Anyway, one of my disappointments in Sting's recent memoir was that he didn't talk about his time in The Police at all. Andy takes us through all the highs and lows of superstardom with what feels like a very refreshing honesty. It may be his point of view only (I'm sure Sting and Stewart would have things to say about some of Andy's observations) but I liked the fact that he was up front about the egotism that all three of them shared which made the band create great music but also blew them apart.

Overall, this is a very good book. Andy is a good writer and his prose is very dynamic though I would have dumped the recurring story of "August 18, 1983." It didn't add anything to the book and seemed twisted to unfold in a way that allowed him to tell the rest of the story. Still, anyone who liked The Police would be crazy to pass this up and anyone interested in the history of rock `n' roll will find a lot of great stuff here.
10 von 10 Kunden fanden die folgende Rezension hilfreich
4.0 von 5 Sternen A Happy Accident 20. Februar 2007
Von Lee McIlmoyle - Veröffentlicht auf Amazon.com
Format:Gebundene Ausgabe
First, I should say that I really quite enjoyed this book. At no time did I feel that I was being talked down to. Andy uses plain English to share the quite moving story of his early development as a musician, traversing the 60's, 70's and 80's, and seeing more of the world in that time than most of us will ever see. He shares annecdotes of his experiences with Eric Clapton, Jimi Hendrix, Eric Burdon and the New Animals, John Belushi and a couple of guys names Gordon and Stewart, whom he still has a lot of good things to say about. All in all, an honest telling of a life of music, love, loss and redemption, and the assertion that music and love hold it all together.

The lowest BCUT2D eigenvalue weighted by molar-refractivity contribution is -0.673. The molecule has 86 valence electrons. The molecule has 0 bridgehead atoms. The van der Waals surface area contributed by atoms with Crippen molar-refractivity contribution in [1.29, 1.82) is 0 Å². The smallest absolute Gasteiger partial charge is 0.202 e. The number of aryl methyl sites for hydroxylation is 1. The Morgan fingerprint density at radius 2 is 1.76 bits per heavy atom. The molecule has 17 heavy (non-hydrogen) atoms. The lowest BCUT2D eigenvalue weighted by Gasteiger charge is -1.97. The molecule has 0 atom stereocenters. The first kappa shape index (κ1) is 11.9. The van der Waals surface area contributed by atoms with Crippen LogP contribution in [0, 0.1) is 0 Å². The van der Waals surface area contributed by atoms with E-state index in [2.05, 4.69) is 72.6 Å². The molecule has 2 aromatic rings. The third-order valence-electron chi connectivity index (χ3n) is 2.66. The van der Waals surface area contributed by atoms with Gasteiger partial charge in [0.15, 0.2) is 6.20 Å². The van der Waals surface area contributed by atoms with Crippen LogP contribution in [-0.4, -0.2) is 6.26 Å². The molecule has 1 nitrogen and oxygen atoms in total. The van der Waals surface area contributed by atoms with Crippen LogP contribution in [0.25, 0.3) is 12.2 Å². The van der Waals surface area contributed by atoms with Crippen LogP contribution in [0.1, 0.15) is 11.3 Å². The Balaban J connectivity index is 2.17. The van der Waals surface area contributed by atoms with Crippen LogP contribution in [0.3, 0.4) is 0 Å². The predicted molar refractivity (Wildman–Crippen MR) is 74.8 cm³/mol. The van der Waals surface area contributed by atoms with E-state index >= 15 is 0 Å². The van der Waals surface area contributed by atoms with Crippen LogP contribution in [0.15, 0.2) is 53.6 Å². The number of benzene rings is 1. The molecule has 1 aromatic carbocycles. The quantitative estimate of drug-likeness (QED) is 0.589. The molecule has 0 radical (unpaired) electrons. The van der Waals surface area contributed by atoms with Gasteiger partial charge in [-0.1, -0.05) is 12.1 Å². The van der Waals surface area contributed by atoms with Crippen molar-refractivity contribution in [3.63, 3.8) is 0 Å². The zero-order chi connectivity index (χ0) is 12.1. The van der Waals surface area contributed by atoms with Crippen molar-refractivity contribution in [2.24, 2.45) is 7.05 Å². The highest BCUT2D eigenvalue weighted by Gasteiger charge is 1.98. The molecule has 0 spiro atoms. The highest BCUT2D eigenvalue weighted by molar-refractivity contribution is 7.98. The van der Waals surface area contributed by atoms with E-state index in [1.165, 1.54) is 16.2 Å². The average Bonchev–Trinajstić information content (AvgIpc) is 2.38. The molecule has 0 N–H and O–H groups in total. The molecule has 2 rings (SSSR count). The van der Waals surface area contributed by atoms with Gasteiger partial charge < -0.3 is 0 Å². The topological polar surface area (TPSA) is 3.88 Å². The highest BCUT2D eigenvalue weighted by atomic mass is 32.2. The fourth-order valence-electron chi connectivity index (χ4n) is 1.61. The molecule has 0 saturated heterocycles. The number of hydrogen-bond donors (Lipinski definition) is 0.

Perhaps I'm a bit sentimental, but in light of the fact that The Police are reuniting this year, this book, along with Stewart's movie and perhaps Sting's own memoir of a few years ago, couldn't have come at a better time.
10 von 11 Kunden fanden die folgende Rezension hilfreich
5.0 von 5 Sternen And, it's showtime... 28. Oktober 2006
Von Deborah Grabien - Veröffentlicht auf Amazon.com
Format:Gebundene Ausgabe